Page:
It looks like nothing is going to happen there, either. Incredibly, Karamo — who is trailing badly in the polls and in campaign financing — has turned down a chance to debate Benson on WKAR-TV’s “Off the Record” on Sept. 30. Benson says she would be willing to debate Karamo, but Karamo’s spokeswoman said “four parameters” must be met before Karamo will say yes to any face-to-face exchange. Karamo wants “an event coordinated between the two campaigns; a neutral territory; agreed-to time and date; aired live and a moderator of choice” from both campaigns.
So, with debates in doubt up and down the board, or, if there are any, h0w many, the ultimate question should be asked:
DO DEBATES MATTER AT ALL? Yes, the news media thrives on them; they provide viewership, and it makes political journalists feel they’re doing their job by holding politicians’ feet to the fire. But what proof is there that debates actually educate voters, change minds, and produce results that can be measured in terms of victory or defeat by one candidate or another?
Answer 1): None. Hardly ever have they mattered. EPIC-MRA pollster Bernie PORN of EPIC-MRA says, “It depends on how many people watch it (and) whether any candidate makes a mistake,” but even that may not matter. Porn cites the debate many Democrats like to mention — the 1988 vice-presidential debate between U.S. Senators Dan Quayle, the Republican, and Lloyd Benson, the Democrat. QUAYLE was pontificating about his experience, noting that, “I have as much experience in the Congress as Jack KENNEDY did when he sought the presidency.” BENTSEN countered with this haymaker: “Senator, I served with Jack Kennedy. I knew Jack Kennedy. Jack Kennedy was a friend of mine and, Senator, you’re no Jack Kennedy.”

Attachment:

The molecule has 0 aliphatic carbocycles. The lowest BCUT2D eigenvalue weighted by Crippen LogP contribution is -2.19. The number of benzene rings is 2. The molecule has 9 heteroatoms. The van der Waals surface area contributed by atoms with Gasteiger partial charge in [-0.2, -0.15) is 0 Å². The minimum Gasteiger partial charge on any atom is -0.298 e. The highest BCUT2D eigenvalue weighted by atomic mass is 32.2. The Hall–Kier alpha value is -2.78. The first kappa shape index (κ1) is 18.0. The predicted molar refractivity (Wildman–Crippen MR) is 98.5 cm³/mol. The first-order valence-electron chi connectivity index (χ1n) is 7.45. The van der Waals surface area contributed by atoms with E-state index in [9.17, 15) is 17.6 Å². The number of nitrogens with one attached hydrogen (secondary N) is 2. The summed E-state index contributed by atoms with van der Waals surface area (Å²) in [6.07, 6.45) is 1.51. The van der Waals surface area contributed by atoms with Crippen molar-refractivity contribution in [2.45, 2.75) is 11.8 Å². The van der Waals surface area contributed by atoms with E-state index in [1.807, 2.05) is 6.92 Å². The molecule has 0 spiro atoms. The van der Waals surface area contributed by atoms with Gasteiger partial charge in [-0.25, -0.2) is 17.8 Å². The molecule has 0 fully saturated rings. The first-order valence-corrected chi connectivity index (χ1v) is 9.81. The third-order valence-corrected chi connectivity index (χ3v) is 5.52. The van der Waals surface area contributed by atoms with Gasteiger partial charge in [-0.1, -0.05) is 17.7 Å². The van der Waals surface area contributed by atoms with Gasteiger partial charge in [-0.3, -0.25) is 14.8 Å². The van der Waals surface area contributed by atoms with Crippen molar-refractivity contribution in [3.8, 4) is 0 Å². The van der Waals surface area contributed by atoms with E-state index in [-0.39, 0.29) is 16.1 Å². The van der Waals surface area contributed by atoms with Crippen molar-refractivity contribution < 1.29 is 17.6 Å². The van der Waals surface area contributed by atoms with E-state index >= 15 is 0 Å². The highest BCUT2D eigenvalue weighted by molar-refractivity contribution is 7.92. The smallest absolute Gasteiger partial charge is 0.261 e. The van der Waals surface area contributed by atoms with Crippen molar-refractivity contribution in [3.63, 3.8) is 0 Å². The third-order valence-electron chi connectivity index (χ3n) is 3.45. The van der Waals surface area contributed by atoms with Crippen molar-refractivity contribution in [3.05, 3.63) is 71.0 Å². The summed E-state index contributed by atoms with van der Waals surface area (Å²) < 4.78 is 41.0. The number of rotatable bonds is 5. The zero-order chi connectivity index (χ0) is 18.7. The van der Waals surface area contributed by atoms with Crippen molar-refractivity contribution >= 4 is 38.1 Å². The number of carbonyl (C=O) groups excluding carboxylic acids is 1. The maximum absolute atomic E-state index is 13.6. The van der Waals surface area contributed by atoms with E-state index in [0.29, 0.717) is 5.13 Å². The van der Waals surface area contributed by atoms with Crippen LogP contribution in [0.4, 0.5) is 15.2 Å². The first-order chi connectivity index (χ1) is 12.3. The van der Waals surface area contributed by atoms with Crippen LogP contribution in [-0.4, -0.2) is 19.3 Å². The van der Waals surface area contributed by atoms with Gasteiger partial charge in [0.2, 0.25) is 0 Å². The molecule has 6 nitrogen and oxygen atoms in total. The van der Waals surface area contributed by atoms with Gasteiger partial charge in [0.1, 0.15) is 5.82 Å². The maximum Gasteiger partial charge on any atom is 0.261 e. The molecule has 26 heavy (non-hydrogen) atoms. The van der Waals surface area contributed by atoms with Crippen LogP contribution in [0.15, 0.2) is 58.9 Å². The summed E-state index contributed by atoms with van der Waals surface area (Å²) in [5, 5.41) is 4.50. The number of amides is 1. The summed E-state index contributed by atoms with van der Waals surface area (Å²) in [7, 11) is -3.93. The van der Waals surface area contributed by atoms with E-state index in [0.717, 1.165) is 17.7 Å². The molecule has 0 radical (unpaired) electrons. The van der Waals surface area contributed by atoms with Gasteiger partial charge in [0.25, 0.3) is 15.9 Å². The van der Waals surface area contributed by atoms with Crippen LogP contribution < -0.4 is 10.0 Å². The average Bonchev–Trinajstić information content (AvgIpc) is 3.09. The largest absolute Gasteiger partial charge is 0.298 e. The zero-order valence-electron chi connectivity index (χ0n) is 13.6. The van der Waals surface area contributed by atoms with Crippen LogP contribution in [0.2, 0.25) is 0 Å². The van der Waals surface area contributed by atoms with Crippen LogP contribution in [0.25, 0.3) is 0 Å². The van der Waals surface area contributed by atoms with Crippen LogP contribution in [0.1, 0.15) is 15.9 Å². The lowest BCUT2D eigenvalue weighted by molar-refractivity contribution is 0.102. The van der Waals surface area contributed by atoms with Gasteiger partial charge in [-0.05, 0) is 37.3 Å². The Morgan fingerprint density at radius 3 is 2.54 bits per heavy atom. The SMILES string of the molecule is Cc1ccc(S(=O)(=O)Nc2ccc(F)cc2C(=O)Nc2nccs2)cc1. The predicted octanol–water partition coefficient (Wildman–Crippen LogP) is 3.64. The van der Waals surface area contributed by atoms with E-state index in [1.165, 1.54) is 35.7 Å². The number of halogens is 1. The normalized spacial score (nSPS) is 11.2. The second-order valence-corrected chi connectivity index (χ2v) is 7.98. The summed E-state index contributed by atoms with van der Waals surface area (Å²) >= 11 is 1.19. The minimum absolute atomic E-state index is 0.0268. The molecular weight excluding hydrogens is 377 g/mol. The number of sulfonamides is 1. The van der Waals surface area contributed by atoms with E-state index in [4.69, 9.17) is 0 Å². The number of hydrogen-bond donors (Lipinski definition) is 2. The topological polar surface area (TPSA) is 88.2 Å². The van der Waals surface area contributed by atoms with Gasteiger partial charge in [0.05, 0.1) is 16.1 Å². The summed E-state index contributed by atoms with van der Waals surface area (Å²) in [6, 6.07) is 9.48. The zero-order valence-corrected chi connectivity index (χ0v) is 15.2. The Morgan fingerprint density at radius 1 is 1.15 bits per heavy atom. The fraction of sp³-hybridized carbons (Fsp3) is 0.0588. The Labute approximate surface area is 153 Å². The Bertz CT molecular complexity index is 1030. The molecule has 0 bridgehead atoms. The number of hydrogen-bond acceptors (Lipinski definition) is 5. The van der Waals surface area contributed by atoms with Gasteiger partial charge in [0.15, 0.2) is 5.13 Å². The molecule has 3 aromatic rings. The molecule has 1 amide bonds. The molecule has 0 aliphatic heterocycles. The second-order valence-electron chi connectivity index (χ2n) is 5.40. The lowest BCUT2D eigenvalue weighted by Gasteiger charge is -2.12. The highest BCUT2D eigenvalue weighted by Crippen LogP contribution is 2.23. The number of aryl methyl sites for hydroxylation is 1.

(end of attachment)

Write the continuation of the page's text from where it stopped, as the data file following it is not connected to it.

There’s only one problem with citing that exchange as evidence that it can determine the result of the election. Fact is, not only did the Mike Dukakis/Bentsen ticket lose to the tandem of George H.W. Bush and Quayle, but Bentsen couldn’t even carry his native Texas. Instead, he and Dukakis were beaten by a Hoosier from Indiana. If there was any carryover from that debate for Quayle, it may be have been that he was always perceived ‘out of his depth’ going forward, which hobbled him in his efforts to run f0r the Republican nomination for president in 1996, a campaign that he eventually abandoned (Longtime Michigan Republican operative Dave Doyle, a state GOP chairman, had signed up for the Quayle prez bid but lost that job before it even began when Quayle pulled out; Doyle recovered with a lengthy and successful stint as a Republican/pr consultant, a career that continues).